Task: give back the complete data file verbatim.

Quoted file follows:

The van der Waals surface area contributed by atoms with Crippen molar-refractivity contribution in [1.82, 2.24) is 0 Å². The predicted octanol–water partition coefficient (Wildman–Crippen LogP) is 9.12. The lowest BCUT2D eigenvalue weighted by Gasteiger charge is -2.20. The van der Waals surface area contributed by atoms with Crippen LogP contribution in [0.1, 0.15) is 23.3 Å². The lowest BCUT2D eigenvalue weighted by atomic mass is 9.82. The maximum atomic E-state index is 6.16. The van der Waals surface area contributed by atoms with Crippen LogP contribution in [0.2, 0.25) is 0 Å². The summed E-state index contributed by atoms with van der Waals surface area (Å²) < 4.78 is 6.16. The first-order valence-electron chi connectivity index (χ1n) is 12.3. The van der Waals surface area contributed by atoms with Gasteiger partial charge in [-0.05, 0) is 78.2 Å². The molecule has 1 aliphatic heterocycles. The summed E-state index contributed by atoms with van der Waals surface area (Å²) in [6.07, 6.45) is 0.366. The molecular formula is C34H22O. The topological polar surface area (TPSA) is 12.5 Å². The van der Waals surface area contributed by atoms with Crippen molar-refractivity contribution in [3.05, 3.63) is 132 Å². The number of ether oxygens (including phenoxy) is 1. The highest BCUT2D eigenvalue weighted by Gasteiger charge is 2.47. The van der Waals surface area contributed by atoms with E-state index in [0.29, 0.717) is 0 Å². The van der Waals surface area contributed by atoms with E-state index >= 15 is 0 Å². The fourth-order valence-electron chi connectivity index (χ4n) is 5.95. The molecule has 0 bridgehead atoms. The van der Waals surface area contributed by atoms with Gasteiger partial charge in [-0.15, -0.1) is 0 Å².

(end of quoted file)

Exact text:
The van der Waals surface area contributed by atoms with Crippen molar-refractivity contribution in [1.82, 2.24) is 0 Å². The predicted octanol–water partition coefficient (Wildman–Crippen LogP) is 9.12. The lowest BCUT2D eigenvalue weighted by Gasteiger charge is -2.20. The van der Waals surface area contributed by atoms with Crippen LogP contribution in [0.1, 0.15) is 23.3 Å². The lowest BCUT2D eigenvalue weighted by atomic mass is 9.82. The maximum atomic E-state index is 6.16. The van der Waals surface area contributed by atoms with Crippen LogP contribution in [0.2, 0.25) is 0 Å². The summed E-state index contributed by atoms with van der Waals surface area (Å²) < 4.78 is 6.16. The first-order valence-electron chi connectivity index (χ1n) is 12.3. The van der Waals surface area contributed by atoms with Gasteiger partial charge in [-0.05, 0) is 78.2 Å². The molecule has 1 aliphatic heterocycles. The summed E-state index contributed by atoms with van der Waals surface area (Å²) in [6.07, 6.45) is 0.366. The molecular formula is C34H22O. The topological polar surface area (TPSA) is 12.5 Å². The van der Waals surface area contributed by atoms with Crippen molar-refractivity contribution in [3.05, 3.63) is 132 Å². The number of ether oxygens (including phenoxy) is 1. The highest BCUT2D eigenvalue weighted by Gasteiger charge is 2.47. The van der Waals surface area contributed by atoms with E-state index in [0.29, 0.717) is 0 Å². The van der Waals surface area contributed by atoms with E-state index >= 15 is 0 Å². The fourth-order valence-electron chi connectivity index (χ4n) is 5.95. The molecule has 0 bridgehead atoms. The van der Waals surface area contributed by atoms with Gasteiger partial charge in [-0.15, -0.1) is 0 Å².